History has given Halifax profound ties to Boston. But Boston has a lot to teach Halifax about entrepreneurship, believes Steve Nicolle, CEO of Halifax health-care IT company STI Technologies.
Nicolle, a P.E.I. native, worked in the startup sector in Boston for 10 years before becoming STI CEO in January 2010.
“I learned Americans don’t fear failure at all; it’s a big difference,” he said.
“I met people who started three companies and they all failed, but they persevered and the fourth was a major success.
“In Halifax, if a young entrepreneur wants to raise $1 million to $5 million, it’s daunting. In Boston, they think nothing of it. They want to raise $25 million. It’s the ‘go big or go home’ theory.”
Nicolle said far more of Boston’s business students aim to own their own startup or business than in Halifax. And Boston universities are also more connected with industry.
He said that in the past, he and his father typified the caution of this region.
“In 1985, I graduated from the University of Western Ontario with a degree in computer science. I had 25 job offers, mostly from insurance companies. But I had one from a Seattle startup called Microsoft.
“My dad was a civil engineer and the son of a P.E.I. farmer — the first in the family to go to university. I talked to him about Microsoft and he said, ‘Why go to the U.S.?’ So I didn’t even consider it. In hindsight, it would have been an interesting thing to do.”
Instead, Nicolle went on to work in Ottawa, London, England, Toronto and Boston in roles that included CEO of Tatara Systems and Sigma Systems, chief operating officer of March Networks and chairman of Searidge Technologies.
Today, he’s overseeing the expansion of STI, which began in 2002 and now has over 60 employees. The company implements programs to give Canadian patients access to supplementary drug benefit cards that help with the out-of-pocket cost of prescribed drugs.
STI’s cards are used more than 10,000 times a day by Canadians in pharmacies across the country.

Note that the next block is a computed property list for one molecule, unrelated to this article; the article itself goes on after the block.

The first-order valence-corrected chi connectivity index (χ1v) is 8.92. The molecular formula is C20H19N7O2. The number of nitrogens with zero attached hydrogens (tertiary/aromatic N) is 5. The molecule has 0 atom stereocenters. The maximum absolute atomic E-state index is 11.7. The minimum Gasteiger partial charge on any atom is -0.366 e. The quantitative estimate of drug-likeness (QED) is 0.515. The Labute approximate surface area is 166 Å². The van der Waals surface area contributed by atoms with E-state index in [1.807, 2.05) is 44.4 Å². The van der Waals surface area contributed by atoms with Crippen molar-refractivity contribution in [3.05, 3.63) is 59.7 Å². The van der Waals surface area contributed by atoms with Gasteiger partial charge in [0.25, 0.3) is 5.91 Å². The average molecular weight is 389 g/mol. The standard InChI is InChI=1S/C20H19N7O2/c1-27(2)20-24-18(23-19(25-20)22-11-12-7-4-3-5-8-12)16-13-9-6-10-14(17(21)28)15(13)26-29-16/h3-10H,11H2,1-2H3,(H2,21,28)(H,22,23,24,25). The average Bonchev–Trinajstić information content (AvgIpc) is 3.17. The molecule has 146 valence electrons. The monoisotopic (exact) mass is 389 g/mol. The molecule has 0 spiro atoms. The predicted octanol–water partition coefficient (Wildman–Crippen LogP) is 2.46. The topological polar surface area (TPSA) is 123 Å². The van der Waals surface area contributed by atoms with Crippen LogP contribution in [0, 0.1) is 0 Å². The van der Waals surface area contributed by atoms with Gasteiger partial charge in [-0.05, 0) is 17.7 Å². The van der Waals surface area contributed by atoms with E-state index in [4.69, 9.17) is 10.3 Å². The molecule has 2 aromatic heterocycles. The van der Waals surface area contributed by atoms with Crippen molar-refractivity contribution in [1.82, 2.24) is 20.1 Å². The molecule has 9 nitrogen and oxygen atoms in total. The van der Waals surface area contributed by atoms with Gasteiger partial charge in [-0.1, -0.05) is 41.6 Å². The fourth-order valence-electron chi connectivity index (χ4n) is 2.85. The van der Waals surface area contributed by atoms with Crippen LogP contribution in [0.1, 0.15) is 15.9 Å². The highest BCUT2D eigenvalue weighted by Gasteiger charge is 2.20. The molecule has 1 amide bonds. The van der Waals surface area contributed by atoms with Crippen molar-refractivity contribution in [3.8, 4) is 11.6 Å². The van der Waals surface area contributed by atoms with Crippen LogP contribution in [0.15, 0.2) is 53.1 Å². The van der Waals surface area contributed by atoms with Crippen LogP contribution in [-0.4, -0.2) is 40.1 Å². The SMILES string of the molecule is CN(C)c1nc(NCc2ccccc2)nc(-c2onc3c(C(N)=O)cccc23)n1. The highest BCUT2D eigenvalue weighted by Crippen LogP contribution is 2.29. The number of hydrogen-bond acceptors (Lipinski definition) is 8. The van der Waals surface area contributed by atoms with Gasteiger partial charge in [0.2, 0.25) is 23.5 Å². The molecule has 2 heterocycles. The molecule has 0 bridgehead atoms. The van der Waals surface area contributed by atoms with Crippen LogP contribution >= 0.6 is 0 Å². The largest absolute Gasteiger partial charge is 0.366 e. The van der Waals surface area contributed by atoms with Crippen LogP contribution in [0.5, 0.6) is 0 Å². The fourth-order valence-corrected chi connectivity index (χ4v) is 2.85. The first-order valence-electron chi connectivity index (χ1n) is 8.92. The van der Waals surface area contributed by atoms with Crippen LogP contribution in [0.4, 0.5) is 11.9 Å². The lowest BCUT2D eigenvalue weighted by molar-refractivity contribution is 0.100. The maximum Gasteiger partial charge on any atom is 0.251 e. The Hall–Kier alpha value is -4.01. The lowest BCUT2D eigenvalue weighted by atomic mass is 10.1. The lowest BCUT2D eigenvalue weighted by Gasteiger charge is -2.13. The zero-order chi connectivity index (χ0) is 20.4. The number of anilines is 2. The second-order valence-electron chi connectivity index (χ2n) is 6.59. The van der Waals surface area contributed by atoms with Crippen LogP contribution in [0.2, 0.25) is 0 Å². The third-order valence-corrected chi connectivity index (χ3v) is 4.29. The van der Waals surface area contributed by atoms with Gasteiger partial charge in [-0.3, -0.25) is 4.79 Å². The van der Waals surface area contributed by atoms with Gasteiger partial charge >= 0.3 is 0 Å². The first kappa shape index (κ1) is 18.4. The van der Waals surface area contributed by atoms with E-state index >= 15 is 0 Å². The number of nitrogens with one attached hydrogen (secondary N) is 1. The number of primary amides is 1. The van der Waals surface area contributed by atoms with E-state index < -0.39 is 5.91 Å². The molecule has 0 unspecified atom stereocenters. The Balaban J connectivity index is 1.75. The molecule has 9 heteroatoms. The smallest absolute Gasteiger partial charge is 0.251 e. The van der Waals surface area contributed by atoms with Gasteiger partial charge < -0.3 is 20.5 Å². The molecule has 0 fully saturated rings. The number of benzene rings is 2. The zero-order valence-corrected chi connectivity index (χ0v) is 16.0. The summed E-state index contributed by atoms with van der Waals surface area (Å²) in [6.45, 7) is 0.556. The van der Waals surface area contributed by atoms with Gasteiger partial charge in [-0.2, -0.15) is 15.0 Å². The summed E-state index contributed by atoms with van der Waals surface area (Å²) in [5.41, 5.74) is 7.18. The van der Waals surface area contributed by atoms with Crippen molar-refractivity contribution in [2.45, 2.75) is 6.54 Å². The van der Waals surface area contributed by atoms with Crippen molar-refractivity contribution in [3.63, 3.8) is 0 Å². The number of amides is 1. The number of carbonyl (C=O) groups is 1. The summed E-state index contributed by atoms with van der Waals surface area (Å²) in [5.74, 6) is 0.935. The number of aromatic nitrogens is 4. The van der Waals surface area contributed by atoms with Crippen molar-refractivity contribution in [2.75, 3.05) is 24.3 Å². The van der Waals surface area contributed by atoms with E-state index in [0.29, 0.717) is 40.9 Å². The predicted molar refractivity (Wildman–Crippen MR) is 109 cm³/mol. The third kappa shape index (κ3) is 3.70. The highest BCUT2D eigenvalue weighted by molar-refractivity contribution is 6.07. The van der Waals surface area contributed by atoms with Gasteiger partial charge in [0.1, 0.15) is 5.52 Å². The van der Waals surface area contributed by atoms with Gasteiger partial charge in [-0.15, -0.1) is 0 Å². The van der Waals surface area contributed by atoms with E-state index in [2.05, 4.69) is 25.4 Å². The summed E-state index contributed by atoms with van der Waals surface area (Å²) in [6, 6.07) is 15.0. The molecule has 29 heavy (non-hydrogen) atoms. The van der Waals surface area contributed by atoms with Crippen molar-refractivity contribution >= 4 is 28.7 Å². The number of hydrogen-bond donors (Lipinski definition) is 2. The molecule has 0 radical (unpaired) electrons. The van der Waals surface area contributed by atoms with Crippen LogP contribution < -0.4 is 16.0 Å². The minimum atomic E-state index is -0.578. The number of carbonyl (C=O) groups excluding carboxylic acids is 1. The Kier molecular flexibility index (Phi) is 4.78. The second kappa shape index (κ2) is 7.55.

The company’s competitors are based in larger places. Nicolle said STI has considered moving but decided to make a virtue of being from Nova Scotia.
“Our clients are big pharma companies based in the big centres. So a lot of us are often on airplanes. We have to ensure we’re seen a lot more than our competitors.
“But we started life here, and Toronto people think we’re clever in an East Coast sort of way. When we sponsor a golf tournament, we do a lobster toss and we fly the Nova Scotia flag on our hockey sweaters.”
Nicolle said he’s proud of the company’s history of employing new grads and attracting experienced people back to Nova Scotia.
Last year, Toronto private equity firm Imperial Capital agreed to invest $17 million in the company. The investment was notable both for its size and the fact the investor was from outside the region.
Nicolle said STI is doubling its revenue every year and would like to grow by acquisition. The company may need to raise more money if it goes international.
Recently, STI launched an initiative called innoviCares, which allows patients to stay with a brand-name drug at the lowest price when the drug’s patent expires.
“I believe the success of this region will be on the back of 100 companies like STI that are 100 per cent privately funded — 100 companies of 60 employees that will create wealth in the province,” he said.
“Those successes will be more notable than capturing another (Research in Motion) and convincing them to move here. We have the people to achieve that. When I attend entrepreneurial events here, I’m always impressed by the quality of the entrepreneurs and by their ideas.”